JAKARTA, Indonesia — Indonesia’s minister of environment and forestry has condemned attempts by a palm oil company to stop an investigation into forest fires by taking ministry investigators hostage.
A team of seven officials investigating wildfires was intercepted Friday and held by a group of captors believed to be mobilized by Andika Permata Sawit Lestari Ltd., a palm oil company operating in Riau province.
Novrizal Tahar, a ministry spokesman, said Monday that the hostages were released early Saturday following negotiations involving police and local officials.
The team initially found that more than 2,000 hectares (4,942 acres) of forest had been burned by workers of the company, according to a ministry statement Sunday.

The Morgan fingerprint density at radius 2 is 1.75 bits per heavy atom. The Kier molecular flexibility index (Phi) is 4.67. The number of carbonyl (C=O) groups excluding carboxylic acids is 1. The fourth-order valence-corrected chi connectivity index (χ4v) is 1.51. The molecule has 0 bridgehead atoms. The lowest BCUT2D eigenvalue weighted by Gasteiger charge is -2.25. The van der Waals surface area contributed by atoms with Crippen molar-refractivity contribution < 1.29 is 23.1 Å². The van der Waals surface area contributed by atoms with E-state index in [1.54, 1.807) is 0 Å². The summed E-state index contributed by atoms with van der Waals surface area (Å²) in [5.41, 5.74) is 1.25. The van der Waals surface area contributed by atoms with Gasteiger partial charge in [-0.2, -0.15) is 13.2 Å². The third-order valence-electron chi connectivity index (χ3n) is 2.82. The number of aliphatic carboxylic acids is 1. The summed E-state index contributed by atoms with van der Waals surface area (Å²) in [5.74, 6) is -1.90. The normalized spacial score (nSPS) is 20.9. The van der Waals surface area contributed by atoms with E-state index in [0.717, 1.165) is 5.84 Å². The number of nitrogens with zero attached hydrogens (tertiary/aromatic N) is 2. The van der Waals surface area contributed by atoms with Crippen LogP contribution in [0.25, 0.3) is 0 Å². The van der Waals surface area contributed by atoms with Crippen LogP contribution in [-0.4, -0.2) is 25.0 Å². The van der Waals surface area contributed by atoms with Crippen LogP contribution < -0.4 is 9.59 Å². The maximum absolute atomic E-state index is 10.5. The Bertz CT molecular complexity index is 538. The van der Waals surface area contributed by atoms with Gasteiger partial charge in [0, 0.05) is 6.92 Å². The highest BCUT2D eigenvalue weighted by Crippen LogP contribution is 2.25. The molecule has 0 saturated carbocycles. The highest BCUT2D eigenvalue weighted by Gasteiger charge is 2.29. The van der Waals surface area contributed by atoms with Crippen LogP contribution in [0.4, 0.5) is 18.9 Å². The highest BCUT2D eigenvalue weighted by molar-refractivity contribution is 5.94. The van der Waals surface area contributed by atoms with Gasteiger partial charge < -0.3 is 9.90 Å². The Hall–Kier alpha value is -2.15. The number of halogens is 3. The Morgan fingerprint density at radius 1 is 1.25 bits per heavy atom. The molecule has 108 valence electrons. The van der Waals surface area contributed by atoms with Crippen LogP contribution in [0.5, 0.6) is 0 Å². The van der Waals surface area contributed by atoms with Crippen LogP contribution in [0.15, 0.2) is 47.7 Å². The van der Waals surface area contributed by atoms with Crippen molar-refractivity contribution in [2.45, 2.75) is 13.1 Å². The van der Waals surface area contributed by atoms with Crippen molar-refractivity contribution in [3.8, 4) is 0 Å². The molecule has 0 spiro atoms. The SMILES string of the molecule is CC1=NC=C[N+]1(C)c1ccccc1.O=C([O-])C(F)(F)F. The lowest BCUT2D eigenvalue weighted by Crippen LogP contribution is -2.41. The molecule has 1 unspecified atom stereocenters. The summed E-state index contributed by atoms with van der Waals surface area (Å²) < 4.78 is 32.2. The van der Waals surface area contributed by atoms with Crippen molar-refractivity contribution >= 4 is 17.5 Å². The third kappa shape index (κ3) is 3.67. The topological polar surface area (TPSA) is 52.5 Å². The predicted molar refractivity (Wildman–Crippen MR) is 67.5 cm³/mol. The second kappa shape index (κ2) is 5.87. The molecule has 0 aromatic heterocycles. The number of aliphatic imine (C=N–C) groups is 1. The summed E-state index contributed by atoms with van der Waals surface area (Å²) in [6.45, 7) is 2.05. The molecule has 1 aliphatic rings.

Following the negotiations, the team agreed to erase the files from their digital camera, except for pictures taken by a drone, the statement said.
Siti Nurbaya, the minister of environment and forestry, said in the statement that the incident has encouraged her ministry to take stern actions against perpetrators of illegal forest burning and rogue corporations in accordance with the law.
Last week, six provinces on Sumatra and Borneo islands declared emergencies, with forest fires blanketing a swath of Southeast Asia in a smoky haze.
The haze caused by Indonesian wildfires has become an annual problem for Southeast Asia. Last year’s fires were the worst since 1997, straining relations between Indonesia and its neighbors. About 261,000 hectares (644,931 acres) burned, causing billions of dollars in economic losses for Indonesia.
Many of the fires are deliberately set by agricultural conglomerates and small-time farmers to clear forests and peatland for plantations.